Winter wheat crop in trouble
Writer: Robert Burns, 903-834-6191, email@example.com
COLLEGE STATION – With very dry conditions setting in, most winter wheat stands are already severely stressed.
“We had one of the driest Octobers on record in Texas, and essentially no rain at all in November,” said Dr. Travis Miller, Texas A&M AgriLife Extension Service program leader and Texas A&M University soil and crop sciences associate department head. “Most stands are still hanging on, but they can only do that for a little while with the amount of rainfall we got.”
Over the last week of September, much of the state was fortunate to get enough rain to plant winter wheat and get it emerged, but with the exceptionally dry October and November, growth has been limited and stands are at risk.
Most Texas wheat was planted late-September through mid-November, with about 6 million acres planted, according to Miller. Typically, 55 to 60 percent of the crop is grazed, and the remainder is just planted for grain. But a lot of the wheat was planted on about 1 inch of rain in the topsoil, with no deep soil moisture because of the 2011 and 2012 drought.
Two-minute MP3 Audio of Texas crop, weather for Nov. 20, 2012
For a number of reasons, the loss of wheat stands would create substantial hardships for producers, he said. One, hay barns were emptied during the 2011 drought, and many cow/calf and stocker producers need winter wheat for grazing to carry livestock through the winter.
Another frustration is that 2011 was economically devastating for many producers, and historically high wheat grain prices promised some great returns on investment. And wheat futures are likely to get even higher, as Oklahoma and western Kansas wheat growing conditions are not good.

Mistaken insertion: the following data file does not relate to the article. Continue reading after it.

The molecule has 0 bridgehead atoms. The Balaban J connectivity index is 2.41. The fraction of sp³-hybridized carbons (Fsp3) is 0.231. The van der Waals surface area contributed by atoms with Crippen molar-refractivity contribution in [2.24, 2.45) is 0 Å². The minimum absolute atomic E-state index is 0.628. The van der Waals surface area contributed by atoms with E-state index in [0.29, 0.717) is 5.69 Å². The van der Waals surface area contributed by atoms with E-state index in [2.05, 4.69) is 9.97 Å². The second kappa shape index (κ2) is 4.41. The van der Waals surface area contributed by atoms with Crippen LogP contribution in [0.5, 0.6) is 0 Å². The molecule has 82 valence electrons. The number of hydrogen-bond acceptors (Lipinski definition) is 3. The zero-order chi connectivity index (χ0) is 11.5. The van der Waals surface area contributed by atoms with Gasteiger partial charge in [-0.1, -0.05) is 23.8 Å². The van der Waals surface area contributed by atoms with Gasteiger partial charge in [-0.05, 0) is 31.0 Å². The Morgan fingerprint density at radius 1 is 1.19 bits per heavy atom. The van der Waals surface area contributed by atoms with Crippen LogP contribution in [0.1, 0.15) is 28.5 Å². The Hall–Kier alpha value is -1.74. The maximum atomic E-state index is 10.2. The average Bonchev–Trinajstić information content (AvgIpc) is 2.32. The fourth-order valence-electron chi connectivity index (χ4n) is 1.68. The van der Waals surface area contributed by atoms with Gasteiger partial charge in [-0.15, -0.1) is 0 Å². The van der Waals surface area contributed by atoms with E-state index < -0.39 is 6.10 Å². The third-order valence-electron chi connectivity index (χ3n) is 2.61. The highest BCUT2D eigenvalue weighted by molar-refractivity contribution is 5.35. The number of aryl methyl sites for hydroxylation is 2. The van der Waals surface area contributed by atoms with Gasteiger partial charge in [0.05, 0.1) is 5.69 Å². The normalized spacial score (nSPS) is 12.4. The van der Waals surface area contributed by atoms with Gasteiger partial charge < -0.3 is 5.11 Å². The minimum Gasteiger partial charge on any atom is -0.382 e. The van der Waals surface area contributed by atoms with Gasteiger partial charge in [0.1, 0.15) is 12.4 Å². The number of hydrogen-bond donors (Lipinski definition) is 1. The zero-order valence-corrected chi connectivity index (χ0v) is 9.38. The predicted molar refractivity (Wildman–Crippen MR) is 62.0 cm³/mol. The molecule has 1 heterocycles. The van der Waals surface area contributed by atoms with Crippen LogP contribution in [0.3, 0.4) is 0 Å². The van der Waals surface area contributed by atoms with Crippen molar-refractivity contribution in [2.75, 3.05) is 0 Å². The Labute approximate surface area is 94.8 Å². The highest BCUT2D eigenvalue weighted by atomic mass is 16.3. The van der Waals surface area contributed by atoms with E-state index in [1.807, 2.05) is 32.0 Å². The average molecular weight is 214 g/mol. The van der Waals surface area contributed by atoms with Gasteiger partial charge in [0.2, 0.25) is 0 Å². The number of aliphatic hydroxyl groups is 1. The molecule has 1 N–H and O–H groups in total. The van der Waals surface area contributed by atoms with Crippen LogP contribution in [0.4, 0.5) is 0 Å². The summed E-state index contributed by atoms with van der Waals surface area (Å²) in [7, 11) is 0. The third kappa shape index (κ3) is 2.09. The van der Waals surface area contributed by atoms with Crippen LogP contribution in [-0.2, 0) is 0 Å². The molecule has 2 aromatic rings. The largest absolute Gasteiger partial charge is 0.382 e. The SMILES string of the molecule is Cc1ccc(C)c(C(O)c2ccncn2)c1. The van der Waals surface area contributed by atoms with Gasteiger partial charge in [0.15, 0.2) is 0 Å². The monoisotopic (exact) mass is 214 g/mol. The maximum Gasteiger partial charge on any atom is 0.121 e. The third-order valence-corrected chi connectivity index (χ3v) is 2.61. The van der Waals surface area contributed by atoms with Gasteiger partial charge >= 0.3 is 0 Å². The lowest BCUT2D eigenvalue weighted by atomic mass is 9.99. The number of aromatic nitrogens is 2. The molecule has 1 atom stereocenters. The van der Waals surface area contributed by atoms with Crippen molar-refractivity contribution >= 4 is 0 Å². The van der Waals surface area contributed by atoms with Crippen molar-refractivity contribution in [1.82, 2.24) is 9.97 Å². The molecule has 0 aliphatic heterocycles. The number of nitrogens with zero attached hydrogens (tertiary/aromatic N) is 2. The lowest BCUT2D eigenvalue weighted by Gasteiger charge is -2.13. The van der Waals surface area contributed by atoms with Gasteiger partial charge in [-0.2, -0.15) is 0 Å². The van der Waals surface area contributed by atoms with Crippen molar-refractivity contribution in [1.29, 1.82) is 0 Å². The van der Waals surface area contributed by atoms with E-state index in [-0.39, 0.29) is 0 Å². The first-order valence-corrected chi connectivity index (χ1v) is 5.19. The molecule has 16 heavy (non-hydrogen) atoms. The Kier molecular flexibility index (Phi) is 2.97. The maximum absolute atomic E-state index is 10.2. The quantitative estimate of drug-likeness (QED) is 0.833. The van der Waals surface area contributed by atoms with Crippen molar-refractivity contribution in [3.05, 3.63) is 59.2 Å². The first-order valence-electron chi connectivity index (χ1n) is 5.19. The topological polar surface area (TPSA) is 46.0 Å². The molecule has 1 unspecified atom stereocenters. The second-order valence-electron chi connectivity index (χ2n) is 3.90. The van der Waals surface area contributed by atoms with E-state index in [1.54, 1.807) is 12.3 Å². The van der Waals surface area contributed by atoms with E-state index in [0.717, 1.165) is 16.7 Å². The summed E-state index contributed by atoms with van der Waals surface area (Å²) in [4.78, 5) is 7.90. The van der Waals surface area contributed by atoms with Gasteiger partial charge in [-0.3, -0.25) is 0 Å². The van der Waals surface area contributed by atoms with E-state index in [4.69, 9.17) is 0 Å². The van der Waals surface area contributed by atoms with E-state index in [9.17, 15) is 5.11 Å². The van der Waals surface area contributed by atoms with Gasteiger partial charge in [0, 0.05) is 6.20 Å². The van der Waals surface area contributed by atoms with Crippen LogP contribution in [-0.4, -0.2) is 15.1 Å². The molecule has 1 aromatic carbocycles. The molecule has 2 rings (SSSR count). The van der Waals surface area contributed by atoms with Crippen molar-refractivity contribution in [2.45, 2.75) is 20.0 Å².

As for grazing, if producers haven’t already gotten good growth for early grazing, they’re not likely to, Miller said.
“The reason we get good growth on fall-planted small grains is warmer temperatures and longer days, and as we get into cooler temperatures and shorter days, growth drops off,” he said. “October is usually a great month for small grain growth.”
But the story of wheat grown for grain is far from over, according to Miller.
“We can still make a decent wheat crop—don’t be mistaken about that,” he said. “If we can just keep the stands alive through the winter, and if we get some snowfall or rainfall in the spring, then it can come around.”
More information on the current Texas drought and wildfire alerts can be found on the AgriLife Extension Agricultural Drought Task Force website at http://agrilife.tamu.edu/drought/ .
AgriLife Extension district reporters compiled the following summaries for the week of Nov. 12–19:
Central: Overall, conditions remained very dry. Pastures and small grains were beginning to show stress from lack of moisture. Winter wheat was really starting to suffer. Light frosts in the bottoms slowed summer pasture growth. Winter pastures were slow to respond to earlier rains. Stocker producers will have to delay turning out cattle to graze on wheat and oats. The pecan harvest continued, with many pecans germinating while still on the tree.
Coastal Bend: Most areas reported below-normal temperatures with very little rain. Soils remained extremely dry, which discouraged farmers from applying fertilizer. The pecan harvest was ongoing, with good quality reported. Some areas reported ryegrass, wheat, oats and clover for grazing looked very good, and that hay supplies were sufficient. The ratoon rice harvest was winding down. Field preparations for next season’s crops continued under favorable weather, but rain will be needed before planting in early 2013. In Wharton County, only 0.34 inch of rain was recorded so far for November, with only 0.43 inch in October.